When a pilot pulls a commercial aircraft into an airport gate, he doesn’t just throw it into park and leave the engines idling. In fact, explains Max Brand, a master’s candidate working in the Gas Turbine Lab in MIT’s Aeronautics and Astronautics department, jet engines are switched off when an airplane is at the gate. However, as anyone who has walked on an airplane knows, it isn’t completely off. The lights are on and the plane is humming under your feet. You may even have noticed exhaust coming from the rear of the plane when you looked out the window in the gate area.
“The exhaust is from the auxiliary power unit,” Brand says. “The APU is like a mini jet engine, usually located in the back of the plane, containing a compressor, combustor, and turbine, that provides the plane with electricity and compressed air for the air conditioning system while the plane is on the ground.” The APU also provides the first step in starting the jet’s main engines and causing its blades to rotate at the tens of thousands of RPMs necessary for the engine to become sufficiently self-sustaining and propel the plane through liftoff and flight.
Only after passengers are buckled in and their tray tables are upright and secured does the APU begin sending compressed air to the jet’s main gas turbine engines. The compressed air passes through a small turbine on the outside of the engine, causing it to spin. Attached to the turbine is a shaft which is joined by gears to the main engine shaft, and that begins spinning as well.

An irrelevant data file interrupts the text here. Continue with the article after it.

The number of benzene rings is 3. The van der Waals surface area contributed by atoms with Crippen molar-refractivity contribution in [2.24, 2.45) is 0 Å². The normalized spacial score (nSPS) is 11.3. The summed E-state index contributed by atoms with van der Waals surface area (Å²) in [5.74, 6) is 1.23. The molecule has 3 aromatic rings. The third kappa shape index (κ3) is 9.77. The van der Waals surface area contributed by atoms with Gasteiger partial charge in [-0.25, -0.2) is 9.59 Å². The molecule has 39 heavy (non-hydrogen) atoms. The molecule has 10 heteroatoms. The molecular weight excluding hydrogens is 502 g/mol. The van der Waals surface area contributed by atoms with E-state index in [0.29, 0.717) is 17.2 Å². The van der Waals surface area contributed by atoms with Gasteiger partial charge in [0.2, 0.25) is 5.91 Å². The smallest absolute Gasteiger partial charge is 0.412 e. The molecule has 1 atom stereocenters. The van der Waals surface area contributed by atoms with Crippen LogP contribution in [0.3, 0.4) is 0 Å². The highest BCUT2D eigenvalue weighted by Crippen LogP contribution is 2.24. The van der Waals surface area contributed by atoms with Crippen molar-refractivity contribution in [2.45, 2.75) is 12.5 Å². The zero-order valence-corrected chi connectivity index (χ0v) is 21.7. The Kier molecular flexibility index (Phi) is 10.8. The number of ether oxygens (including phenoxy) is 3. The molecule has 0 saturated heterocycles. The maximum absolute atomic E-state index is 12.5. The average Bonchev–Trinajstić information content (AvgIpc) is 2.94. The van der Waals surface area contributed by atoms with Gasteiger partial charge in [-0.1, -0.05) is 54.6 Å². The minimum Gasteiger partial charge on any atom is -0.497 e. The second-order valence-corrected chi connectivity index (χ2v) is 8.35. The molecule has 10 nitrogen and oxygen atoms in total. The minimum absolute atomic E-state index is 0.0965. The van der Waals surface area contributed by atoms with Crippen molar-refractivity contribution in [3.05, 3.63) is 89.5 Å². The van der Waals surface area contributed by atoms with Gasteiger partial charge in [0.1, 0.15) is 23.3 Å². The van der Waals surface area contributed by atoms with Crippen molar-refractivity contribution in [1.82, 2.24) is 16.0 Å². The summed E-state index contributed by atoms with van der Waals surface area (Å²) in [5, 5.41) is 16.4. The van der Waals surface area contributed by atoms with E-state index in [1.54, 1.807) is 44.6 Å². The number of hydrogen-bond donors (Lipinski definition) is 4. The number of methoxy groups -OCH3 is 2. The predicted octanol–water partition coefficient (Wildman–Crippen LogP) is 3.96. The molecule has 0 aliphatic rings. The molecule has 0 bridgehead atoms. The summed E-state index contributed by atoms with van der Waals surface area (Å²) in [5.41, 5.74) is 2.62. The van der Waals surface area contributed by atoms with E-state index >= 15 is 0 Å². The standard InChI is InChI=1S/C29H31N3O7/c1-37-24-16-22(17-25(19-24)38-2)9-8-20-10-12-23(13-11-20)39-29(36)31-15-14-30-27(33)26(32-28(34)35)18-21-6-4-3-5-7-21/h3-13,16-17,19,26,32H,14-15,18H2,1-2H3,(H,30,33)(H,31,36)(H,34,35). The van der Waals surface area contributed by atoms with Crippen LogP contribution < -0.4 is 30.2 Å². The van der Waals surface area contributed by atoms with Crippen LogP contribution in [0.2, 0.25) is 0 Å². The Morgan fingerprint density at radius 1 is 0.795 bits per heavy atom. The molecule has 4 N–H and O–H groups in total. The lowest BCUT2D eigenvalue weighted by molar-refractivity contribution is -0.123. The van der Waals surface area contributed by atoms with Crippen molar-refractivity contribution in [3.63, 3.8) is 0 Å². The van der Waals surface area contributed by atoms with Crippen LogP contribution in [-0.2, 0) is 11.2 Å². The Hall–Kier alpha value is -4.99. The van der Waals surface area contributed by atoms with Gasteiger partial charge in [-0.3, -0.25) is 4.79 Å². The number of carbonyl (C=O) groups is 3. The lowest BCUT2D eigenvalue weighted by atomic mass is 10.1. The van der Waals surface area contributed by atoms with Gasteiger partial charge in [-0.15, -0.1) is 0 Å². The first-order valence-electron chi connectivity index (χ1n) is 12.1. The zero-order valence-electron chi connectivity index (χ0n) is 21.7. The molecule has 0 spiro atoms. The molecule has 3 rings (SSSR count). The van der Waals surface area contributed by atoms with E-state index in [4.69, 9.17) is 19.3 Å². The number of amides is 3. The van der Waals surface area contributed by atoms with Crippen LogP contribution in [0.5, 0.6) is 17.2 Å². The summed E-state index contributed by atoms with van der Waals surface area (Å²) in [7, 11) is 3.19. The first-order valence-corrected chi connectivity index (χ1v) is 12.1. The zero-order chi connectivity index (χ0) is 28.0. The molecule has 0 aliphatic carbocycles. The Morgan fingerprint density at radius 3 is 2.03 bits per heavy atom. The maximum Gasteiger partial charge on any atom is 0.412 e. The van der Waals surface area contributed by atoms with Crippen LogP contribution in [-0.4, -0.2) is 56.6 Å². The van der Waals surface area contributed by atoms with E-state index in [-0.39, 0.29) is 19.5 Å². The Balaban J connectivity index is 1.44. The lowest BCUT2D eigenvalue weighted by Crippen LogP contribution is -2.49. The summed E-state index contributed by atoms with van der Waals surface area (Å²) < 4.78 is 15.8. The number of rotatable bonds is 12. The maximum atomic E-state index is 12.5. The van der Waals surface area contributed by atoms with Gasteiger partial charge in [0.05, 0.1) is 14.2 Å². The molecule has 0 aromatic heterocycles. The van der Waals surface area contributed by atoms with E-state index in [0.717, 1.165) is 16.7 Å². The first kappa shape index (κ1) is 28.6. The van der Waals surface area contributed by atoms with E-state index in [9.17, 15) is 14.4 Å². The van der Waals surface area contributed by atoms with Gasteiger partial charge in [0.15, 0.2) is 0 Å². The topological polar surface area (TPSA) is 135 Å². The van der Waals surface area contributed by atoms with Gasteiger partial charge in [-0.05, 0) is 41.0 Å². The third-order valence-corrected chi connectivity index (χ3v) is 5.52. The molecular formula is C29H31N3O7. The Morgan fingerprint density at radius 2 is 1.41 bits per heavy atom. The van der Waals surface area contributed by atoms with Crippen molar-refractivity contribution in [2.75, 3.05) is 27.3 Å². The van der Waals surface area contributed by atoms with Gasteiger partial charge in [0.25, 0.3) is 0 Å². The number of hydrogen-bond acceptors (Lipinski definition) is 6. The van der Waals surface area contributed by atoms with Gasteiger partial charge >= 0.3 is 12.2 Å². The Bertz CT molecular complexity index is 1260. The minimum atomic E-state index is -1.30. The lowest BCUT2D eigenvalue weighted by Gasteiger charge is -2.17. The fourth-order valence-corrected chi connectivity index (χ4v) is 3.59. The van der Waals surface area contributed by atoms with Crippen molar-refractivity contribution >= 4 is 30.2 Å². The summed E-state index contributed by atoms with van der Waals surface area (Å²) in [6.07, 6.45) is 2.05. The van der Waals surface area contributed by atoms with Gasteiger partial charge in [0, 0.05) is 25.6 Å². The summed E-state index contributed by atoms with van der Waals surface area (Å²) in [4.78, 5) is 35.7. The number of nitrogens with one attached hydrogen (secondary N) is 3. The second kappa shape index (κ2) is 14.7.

“The blades connected to the engine shaft then start rotating faster and faster,” explains Brand. “The part you can see in the front of the engine is the fan, which is a big compressor that provides a lot of the thrust that moves the plane,” explains Brand. “There’s also a smaller, more powerful compressor behind the fan inside the engine that raises the pressure and the temperature of the air, preparing it for combustion with jet fuel.” Once the blades are moving fast enough, the pilot slowly adds fuel into the combustor section of the engine. There, an electric spark ignites the air and fuel mixture, and the exhaust passes from the combustor out through a turbine consisting of still more blades, speeding up the engine until it reaches idle, the point at which it is self-sustaining. Thrust is produced when the pilot adds more fuel, which speeds up the engine even more, increasing its power output.
This arrangement of meshing gears, spinning shafts, and rotating blades might seem pretty complicated, but the process is as basic as Newton’s third law of physics: For every action there is an equal and opposite reaction. As the compressed air and fuel mixture is ignited in the engine’s combustion chamber, gases form and expand, exerting force and providing forward thrust as they shoot from the rear of the engine, causing the aircraft to move forward.
“Most commercial aircraft have used this engine-starting method for a long time,” says Brand. “The compressed air is already being produced by the APU, so there’s very little redundancy in the system.”—Sarah Jensen
Thanks to Murtaza of Bangalore for this question.